Houston: The Native Plant Society of Texas — Houston (NPSOT-H) meets at 7 p.m. on the third Thursday of each month except for October (4th Thursday) and December (2nd Thursday). Location varies. For locations, for more information on programs, and for information about native plants for Houston, visit http://www.npsot.org/Houston.

Rosenberg: The Fort Bend Master Gardeners meet at 7:15 p.m. on the third Thursday of each month except December at the Bud O’Shieles Community Center located at 1330 Band Road, Rosenberg. For more information, call (281) 341-7068 or visit www.fbmg.com.

Seguin: The Guadalupe County Master Gardeners meets at 7 p.m. the third Thursday of each month,  except December, at the Texas AgriLife Extension Bldg. at 210 E. Live Oak, Seguin. An educational program preceeds the business meeting. The public is invited to attend. For topic or other information, call (830) 379-1972 or visit www.guadalupecountymastergardeners.org.

Edna: The Jackson County Master Gardeners present their "Come Grown With Us" seminars on the fourth Tuesday of each month, January through October, beginning at 7 p.m. at 411 N. Wells, Edna. The seminars are free, open to the public and offer 2 CEU hours to Master Gardeners or others requiring them. For additional information, contact the Jackson County Extension Office at (361) 782-3312.

Fort Worth: The Organic Garden Club of Forth Worth meets at 7 p.m. on the fourth Tuesday of each month except July and December at the Fort Worth Botanic Gardens main building. Refreshments are served. For more information, call (817) 274-8460.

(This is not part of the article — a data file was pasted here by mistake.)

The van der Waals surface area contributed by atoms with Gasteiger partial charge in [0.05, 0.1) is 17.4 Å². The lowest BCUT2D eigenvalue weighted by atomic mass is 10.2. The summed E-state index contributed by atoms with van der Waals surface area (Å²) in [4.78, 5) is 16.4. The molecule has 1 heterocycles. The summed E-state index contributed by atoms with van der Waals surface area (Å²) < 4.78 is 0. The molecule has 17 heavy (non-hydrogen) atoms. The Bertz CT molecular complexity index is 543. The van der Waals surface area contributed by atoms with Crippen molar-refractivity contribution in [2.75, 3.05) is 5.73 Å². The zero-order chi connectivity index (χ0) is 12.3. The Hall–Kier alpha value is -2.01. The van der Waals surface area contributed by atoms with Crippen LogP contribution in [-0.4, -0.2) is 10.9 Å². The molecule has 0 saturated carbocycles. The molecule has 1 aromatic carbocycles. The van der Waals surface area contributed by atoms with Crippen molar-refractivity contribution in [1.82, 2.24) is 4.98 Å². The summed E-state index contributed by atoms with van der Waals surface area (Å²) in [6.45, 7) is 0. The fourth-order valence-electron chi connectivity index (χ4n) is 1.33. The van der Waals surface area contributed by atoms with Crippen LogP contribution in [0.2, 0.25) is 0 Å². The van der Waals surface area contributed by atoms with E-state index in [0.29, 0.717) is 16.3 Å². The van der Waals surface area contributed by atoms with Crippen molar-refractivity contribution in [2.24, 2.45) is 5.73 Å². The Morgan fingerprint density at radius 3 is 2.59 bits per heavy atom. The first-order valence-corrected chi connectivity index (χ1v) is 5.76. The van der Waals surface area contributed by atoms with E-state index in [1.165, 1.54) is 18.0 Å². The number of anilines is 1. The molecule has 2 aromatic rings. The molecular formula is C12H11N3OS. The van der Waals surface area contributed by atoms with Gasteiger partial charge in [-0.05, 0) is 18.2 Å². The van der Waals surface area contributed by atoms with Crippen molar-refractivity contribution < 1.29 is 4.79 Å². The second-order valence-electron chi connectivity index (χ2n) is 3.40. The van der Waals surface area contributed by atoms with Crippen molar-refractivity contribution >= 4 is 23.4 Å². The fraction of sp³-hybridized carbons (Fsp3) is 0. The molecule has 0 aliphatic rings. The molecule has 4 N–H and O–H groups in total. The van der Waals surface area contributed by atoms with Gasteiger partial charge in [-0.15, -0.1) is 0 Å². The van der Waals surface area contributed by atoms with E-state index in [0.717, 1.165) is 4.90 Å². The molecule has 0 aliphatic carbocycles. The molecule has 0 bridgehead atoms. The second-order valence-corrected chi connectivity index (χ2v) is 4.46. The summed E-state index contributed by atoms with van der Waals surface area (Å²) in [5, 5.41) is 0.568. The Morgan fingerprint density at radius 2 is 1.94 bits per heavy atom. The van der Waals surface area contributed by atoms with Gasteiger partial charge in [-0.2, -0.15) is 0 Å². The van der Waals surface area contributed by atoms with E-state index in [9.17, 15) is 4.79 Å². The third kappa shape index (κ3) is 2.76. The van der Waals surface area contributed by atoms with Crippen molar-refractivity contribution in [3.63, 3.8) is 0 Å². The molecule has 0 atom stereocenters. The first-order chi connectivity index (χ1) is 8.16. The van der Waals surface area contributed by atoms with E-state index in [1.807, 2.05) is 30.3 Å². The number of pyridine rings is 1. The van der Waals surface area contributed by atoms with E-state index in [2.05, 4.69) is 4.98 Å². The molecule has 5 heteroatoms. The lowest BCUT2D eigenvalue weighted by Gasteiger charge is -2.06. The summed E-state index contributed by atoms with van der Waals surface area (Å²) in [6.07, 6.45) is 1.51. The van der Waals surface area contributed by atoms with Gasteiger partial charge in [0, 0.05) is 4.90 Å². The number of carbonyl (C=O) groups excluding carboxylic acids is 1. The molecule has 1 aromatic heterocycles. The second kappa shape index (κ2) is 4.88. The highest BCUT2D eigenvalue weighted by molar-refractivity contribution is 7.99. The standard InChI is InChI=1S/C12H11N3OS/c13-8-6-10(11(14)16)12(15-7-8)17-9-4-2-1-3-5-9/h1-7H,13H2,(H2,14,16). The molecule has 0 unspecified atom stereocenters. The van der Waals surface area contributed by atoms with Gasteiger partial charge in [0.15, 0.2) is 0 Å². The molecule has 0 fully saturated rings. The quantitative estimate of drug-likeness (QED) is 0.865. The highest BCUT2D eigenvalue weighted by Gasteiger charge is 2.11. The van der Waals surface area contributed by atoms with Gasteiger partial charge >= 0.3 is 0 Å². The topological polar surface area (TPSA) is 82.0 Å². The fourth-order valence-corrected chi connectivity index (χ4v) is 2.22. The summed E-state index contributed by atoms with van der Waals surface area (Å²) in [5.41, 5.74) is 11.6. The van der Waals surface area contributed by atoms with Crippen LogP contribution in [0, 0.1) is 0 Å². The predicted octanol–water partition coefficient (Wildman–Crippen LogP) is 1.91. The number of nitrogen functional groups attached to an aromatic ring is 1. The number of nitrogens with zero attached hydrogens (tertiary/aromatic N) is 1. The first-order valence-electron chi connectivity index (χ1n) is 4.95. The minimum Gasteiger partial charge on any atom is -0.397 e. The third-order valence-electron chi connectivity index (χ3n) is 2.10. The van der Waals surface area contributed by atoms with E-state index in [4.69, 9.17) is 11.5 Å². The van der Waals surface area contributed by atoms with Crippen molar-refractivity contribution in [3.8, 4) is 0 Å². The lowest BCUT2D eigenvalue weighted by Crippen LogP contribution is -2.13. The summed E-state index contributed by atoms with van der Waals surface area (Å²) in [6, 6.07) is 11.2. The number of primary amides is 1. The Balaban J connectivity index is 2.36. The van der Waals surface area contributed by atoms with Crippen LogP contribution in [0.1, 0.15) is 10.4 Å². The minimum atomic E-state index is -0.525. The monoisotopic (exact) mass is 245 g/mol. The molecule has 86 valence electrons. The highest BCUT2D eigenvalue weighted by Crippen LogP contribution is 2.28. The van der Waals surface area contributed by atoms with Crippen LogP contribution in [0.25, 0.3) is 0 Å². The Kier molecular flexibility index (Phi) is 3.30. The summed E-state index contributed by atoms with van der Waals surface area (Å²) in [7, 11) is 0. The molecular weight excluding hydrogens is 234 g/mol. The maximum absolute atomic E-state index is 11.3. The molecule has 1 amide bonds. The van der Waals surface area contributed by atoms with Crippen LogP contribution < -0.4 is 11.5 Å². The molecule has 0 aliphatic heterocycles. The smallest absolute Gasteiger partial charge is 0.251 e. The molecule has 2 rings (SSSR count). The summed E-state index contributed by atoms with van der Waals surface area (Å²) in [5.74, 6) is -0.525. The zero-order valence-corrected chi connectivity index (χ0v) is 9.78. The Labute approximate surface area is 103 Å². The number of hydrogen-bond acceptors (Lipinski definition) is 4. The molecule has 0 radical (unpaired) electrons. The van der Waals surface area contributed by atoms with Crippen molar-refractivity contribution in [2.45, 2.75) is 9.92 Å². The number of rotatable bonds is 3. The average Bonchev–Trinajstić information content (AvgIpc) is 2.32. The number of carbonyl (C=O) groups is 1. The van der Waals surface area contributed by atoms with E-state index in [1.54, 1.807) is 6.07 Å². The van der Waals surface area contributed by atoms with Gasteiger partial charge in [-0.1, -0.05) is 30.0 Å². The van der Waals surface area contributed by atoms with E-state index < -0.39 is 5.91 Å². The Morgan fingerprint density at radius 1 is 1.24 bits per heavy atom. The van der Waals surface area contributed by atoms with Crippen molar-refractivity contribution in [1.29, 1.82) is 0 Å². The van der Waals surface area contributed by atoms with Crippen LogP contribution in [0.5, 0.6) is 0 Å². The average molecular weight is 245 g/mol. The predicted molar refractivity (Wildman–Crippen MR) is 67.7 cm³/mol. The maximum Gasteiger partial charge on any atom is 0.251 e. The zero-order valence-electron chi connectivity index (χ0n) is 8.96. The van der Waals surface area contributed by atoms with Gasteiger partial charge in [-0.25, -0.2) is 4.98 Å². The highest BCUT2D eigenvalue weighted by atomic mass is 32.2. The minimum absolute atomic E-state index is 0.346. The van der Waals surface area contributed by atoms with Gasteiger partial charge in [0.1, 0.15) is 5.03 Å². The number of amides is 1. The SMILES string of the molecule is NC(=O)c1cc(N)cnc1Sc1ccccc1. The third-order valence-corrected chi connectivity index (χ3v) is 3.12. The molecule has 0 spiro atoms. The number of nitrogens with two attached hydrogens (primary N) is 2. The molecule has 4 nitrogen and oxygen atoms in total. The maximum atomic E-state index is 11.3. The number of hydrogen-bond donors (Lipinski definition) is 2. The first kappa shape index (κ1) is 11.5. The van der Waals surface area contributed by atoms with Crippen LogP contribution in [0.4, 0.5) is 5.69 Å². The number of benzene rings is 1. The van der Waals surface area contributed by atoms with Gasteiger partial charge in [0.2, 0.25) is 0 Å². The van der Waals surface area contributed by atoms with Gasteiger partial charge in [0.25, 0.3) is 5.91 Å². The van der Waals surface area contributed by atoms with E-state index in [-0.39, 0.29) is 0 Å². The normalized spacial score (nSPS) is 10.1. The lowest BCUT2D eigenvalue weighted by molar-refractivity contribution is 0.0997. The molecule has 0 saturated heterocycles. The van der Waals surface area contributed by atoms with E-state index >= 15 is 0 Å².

Dallas: The Dallas Organic Garden Club meets at 6:45 p.m. on the fourth Thursday of each month at the Fretz Park Recreation Center, located at the corner of Hillcrest and Beltline Road in Dallas. For more information, call (214) 824-2448 or visit www.dogc.org.

Arlington: The Arlington Organic Garden Club meets from 7 p.m. until 9 p.m. on the last Thursday of each month (except November and December) at the Bob Duncan Center, 2800 S. Center Street, Arlington. For more information, contact David at (817) 483-7746.

If you would like your organization’s events included in "Upcoming Garden Events," please contact us at Garden Events. To ensure inclusion in this column, please provide complete details at least three weeks prior to the event.


Lone Star Wildflowers:
A Guide to Texas Flowering Plants

By LaShara J. Neiland and Willa F. Finley

Each spring throughout the celebrated Hill Country and well beyond, locals and visitors revel in the palettes and variety of Texas wildflowers. From the Panhandle canyonlands to the islands of South Texas, from the eastern Pineywoods to the farthest reaches of the arid Trans-Pecos, some 5,000 species dot Texas's 268,820 square miles. Now Lone Star Wildflowers offers easy identification through color grouping and a wealth of insight from the origin of scientific and common names to growth cycles, uses, history, and native lore.